Another answer suggests that Yishmael's status as the son of a concubine (Hagar) affects his status as a son of Avraham. However, the four sons of Yaakov's concubines -- Dan, Naftali, Gad, and Asher -- are all treated by the text as equal in all respects to their eight brothers, the children of Rachel and Leah (Yaakov's wives). The text refers to all of Yaakov's twelve sons as his (Gen 33, Gen 49), they all receive deathbed blessings from him (Gen 49), their tribes all receive land according to the same rules (Num 34) (save Levi, but that's unrelated), and they are otherwise treated as equals. In fact, Yaakov even gives Yosef a double share (normally due the firstborn) by adopting his two sons, and he didn't father them at all.
That Yishmael and Avimelech are treated differently than their brothers must be for other reasons, not maternal status. Children can become estranged from or rejected by fathers and siblings for all sorts of reasons.
"Only" can't mean that Avraham really only has one son; he doesn't. At the time of this divine command, however, Avraham has only one son in his life and in favor. Alternatively, an argument can be made that Avraham only loved one of them.
Please note: This answer was written for a neutral, academic audience and is not intended to be interpreted in the context of a religious belief or doctrine.
Isaac is the Promise made by YHWH- and Ishmael is created out of man's desires not the Promise of God. Next, one should note that this is not about the promise but rather the Promise Maker and Keeper--See, God made a promise pertaining to the descendants of Abraham by His own choosing and not the choosing of man. Hagar/Ishmael are man's work and not divine work--So, here is how 'one, only loved sone' comes into play!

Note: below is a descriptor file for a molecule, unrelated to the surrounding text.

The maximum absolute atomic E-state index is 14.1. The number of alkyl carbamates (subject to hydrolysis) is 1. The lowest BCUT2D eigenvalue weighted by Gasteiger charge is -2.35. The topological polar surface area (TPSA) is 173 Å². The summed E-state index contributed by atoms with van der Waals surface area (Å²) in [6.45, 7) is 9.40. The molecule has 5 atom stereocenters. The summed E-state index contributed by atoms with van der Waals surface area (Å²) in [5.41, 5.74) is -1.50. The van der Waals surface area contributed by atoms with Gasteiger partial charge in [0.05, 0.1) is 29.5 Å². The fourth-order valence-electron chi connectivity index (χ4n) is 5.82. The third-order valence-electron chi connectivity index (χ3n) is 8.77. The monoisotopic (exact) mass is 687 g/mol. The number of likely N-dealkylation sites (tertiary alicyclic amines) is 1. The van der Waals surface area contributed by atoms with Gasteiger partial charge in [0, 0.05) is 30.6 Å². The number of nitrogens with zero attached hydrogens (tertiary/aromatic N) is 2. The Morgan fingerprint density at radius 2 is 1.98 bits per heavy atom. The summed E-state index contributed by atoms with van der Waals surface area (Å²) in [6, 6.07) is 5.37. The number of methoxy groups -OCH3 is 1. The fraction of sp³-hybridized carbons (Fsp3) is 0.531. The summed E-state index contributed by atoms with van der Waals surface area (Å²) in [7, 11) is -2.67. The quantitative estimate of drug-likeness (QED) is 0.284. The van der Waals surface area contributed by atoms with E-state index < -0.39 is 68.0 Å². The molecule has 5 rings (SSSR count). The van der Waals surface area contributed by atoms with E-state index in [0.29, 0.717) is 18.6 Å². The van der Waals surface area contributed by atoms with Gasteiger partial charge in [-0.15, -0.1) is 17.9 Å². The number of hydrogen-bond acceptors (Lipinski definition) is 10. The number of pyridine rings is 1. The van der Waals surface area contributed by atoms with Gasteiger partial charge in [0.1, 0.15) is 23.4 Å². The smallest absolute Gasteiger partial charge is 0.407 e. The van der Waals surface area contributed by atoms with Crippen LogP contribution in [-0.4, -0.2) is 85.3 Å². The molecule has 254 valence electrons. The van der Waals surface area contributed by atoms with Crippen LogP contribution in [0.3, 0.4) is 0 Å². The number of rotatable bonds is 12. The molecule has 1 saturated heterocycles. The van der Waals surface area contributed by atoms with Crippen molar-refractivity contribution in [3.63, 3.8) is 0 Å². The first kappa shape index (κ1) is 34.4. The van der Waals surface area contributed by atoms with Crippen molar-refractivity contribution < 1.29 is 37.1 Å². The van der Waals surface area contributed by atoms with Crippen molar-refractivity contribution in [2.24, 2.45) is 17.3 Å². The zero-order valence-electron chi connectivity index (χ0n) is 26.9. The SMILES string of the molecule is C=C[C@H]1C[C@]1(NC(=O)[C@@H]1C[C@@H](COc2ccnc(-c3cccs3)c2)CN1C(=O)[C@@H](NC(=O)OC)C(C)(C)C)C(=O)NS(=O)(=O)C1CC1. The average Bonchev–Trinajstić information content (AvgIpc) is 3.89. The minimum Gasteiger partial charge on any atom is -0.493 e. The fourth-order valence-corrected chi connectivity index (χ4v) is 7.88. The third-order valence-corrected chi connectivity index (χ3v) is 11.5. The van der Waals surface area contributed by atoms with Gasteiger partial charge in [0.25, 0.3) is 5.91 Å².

Genesis 22:2 in the Greek (transliterated from LXX) reads:
labe ton hyon soy ton agapeton hon egapesas ton Isaak
Take the son of you, the beloved whom you love, the Isaac
Why Hebrew 11:17 renders Isaac to be 'ton monogene' remains a good question.
This is classic prophetic riddle:
Ishmael was born to Abram, Isaac was born to Abraham. Abraham was a new man and had an only son.
Also Only יחידכ not only means 'only' but 'darling'. Isaac was clearly Abraham's darling son. Hidden in יחידכ is יחי which means 'he shall live'. Isaac was the son of promise and God declared 'he shall live' even as he asked Abraham to sacrifice him.
As with all other textual inconsistencies, this is completely resolved by the documentary hypothesis. Chapter 22 is an Elohist narrative, and in this chapter we learn that Ishmael is either absent from the Elohist narrative or is second born. Either that, or as the Muslim tradition upholds, later redactors replaced Ishmael with Isaac in the story, to make the lesson of the story, abolishing child sacrifice, more appropriate for the descendents of Isaac.